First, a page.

In many ways, West Bayside is a neighborhood still looking to define itself.
Sandwiched between the bustling downtown business district and a former cluster of scrap yards, there are only a few blocks that resemble a typical residential neighborhood.
At the heart of West Bayside is a large network of social service providers, sandwiched between a two-block stretch of houses and small apartment buildings to the west and a mix of newer affordable housing complexes and older apartment buildings to the east.
West Bayside is bounded by Cumberland Avenue, Forest Avenue, Marginal Way and Franklin Street.
The tension between residents and others drawn to the neighborhood for social services is evident in numerous “No Trespassing” signs intended to keep people from loitering on steps and in alleyways. One narrow pathway behind a newer apartment building is fenced in and topped with razor wire.
Susan McCloskey, a 72-year-old freelance children’s book author and editor, has owned a two-family home on Parris Street since 1990. She rents out one unit and lives in the other with her cats.
McCloskey said West Bayside has always been “hard-scrabble,” but today there are more homeless people struggling with addiction filling the streets.
“You see more drunken behavior and I know the drug use has gone up a lot in the neighborhood,” she said. However, she also is buoyed by the number of new immigrant families putting down roots here. “It’s very nice to see the kids,” she said.
Built in 1845, McCloskey’s home is one of the few spared by the Great Fire of 1866. Two- and three-story homes lining a few leafy streets just west of the social service cluster are nestled into the hillside beneath the foreboding Back Bay Tower, a 16-story high-rise condominium complex at 389 Cumberland Ave. that was built in 1989.
Along upper Hanover and Parris streets, a series of “Bayside” placards point to the history of the neighborhood, much of which holds Greek Revival homes dating back to the 1840s and 1850s.
They tell the tale of the neighborhood’s previous residents, including Eben Seavy, the stove dealer, Gilbert L. Bailey, the gunsmith, Cyrus D. Stevens, the carriage painter, and John W. Libby, the edge tool maker.
"That's one of the amazing things about Bayside - it's incredibly central to so many things."
Stephanie Scherer bought the John W. Libby House on Hanover Street in January for $315,000. The 35-year-old print production manager for Diversified Communications lives in one half of the 155-year-old, two-family building and rents a three-bedroom unit. Scherer said she decided to live in West Bayside because it was close to downtown and it was affordable.
It’s proximity to downtown and to retailers along Forest Avenue also makes this Portland’s most walkable neighborhood, according to walkscore.com.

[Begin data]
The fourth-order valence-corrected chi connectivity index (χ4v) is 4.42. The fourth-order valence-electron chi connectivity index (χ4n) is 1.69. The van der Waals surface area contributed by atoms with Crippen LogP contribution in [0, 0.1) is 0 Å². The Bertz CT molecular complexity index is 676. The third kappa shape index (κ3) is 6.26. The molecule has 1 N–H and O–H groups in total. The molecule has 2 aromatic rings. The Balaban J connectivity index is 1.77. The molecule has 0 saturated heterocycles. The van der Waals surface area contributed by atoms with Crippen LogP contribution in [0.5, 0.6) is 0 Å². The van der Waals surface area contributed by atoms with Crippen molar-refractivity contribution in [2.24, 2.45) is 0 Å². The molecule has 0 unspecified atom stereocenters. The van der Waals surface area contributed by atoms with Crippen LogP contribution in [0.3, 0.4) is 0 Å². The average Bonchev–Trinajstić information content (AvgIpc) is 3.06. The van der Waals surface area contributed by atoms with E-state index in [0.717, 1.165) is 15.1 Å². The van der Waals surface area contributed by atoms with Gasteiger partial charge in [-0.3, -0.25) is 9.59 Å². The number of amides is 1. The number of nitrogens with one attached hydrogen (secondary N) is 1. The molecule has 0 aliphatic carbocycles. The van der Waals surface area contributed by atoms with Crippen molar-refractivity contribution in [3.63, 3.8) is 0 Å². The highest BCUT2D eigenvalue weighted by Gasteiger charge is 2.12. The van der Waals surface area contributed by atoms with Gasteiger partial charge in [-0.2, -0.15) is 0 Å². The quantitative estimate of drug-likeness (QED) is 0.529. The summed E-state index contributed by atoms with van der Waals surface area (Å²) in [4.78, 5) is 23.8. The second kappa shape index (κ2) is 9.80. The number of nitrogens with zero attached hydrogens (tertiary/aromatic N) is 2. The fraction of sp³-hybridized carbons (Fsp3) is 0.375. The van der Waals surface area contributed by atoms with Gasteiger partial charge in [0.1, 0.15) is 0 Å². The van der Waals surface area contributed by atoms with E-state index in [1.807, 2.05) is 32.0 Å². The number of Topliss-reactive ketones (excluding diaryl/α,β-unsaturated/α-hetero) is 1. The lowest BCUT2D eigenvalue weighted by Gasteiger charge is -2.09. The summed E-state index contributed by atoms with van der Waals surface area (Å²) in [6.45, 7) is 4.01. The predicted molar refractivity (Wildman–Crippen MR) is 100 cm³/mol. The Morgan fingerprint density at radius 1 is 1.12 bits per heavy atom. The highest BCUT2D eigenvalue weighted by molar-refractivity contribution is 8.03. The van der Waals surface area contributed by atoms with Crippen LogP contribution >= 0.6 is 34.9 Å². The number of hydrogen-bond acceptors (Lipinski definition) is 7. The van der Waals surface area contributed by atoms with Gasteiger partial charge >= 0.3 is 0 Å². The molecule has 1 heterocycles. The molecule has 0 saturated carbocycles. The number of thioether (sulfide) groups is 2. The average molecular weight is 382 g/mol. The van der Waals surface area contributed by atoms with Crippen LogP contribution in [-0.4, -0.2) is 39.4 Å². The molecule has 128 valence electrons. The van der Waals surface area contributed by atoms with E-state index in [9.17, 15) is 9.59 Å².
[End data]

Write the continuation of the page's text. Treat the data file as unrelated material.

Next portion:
"That's exactly why I live here," Scherer said. "The fact that I am able to afford a house and a yard on the peninsula and I can walk to work, walk to Trader Joe's and the CVS, that kind of ability to have this compact, walkable, city-living feel was really important to me. I wasn’t ready to live out in Westbrook. That's one of the amazing things about Bayside - it's incredibly central to so many things."
A single metal scrap yard and the city’s public services operations are remaining vestiges of the area’s industrial past. Meanwhile, the now-vacant site of former scrap yards may soon give rise to a new identity for the neighborhood.
The nearly 3.5-acre city-owned parcel on Somerset Street has long been envisioned for a more than $100 million mixed-used development containing businesses and hundreds of units of market-rate housing. Midtown, as the project is known, would be the city’s largest-ever housing project and has been seen as transformational for the struggling neighborhood. It has been delayed for years by community opposition, including a lawsuit, and by disagreements with the city, but the developer now hopes to break ground before the end of 2015.
Calls to develop more housing in the neighborhood is putting pressure on the social service providers.
The anchor of social services in the neighborhood is Preble Street, which provides a day shelter and soup kitchen for the poor and homeless, as well as a teen shelter and other services. There also is a health clinic for the homeless, the city’s social services division and General Assistance offices, city-operated overnight homeless shelters for single adults and families, the Salvation Army’s Adult Rehabilitation Center, and Maine Behavioral Healthcare, among others.
Both longtime and new residents said that having so many social services in one area – although needed – is a drag on their neighborhood. Residents grow weary of having to call police and pick up used hypodermic needles left behind by drug users who presumably were passing through the area to get food, shelter or some other service.
However, decades ago, Preble Street was strongly encouraged to become an anchor for social services in the Bayside neighborhood, said Executive Director Mark Swann.
“We put roots down in this neighborhood when nobody else would,” he said.
Although the agency now feels pressure from developers and Realtors to leave the neighborhood, Swann said he believes Preble Street fills a vital role and has long tried to be a good neighbor, conducting neighborhood cleanups and addressing problems as they arise.
“We were encouraged to be in this neighborhood before this wave of gentrification rolled down upon us,” Swann said. “Obviously a lot has changed, and it is seen as an area ripe for investment.”
Take "A Look Back" to view more historic neighborhood photos
A video camera mounted on an FAA approved, remote-controlled drone provides an unusual view of Portland’s rental neighborhoods.
View Drone Footage of West Bayside
© 2015 MaineToday Media | Originally published Dec. 29, 2015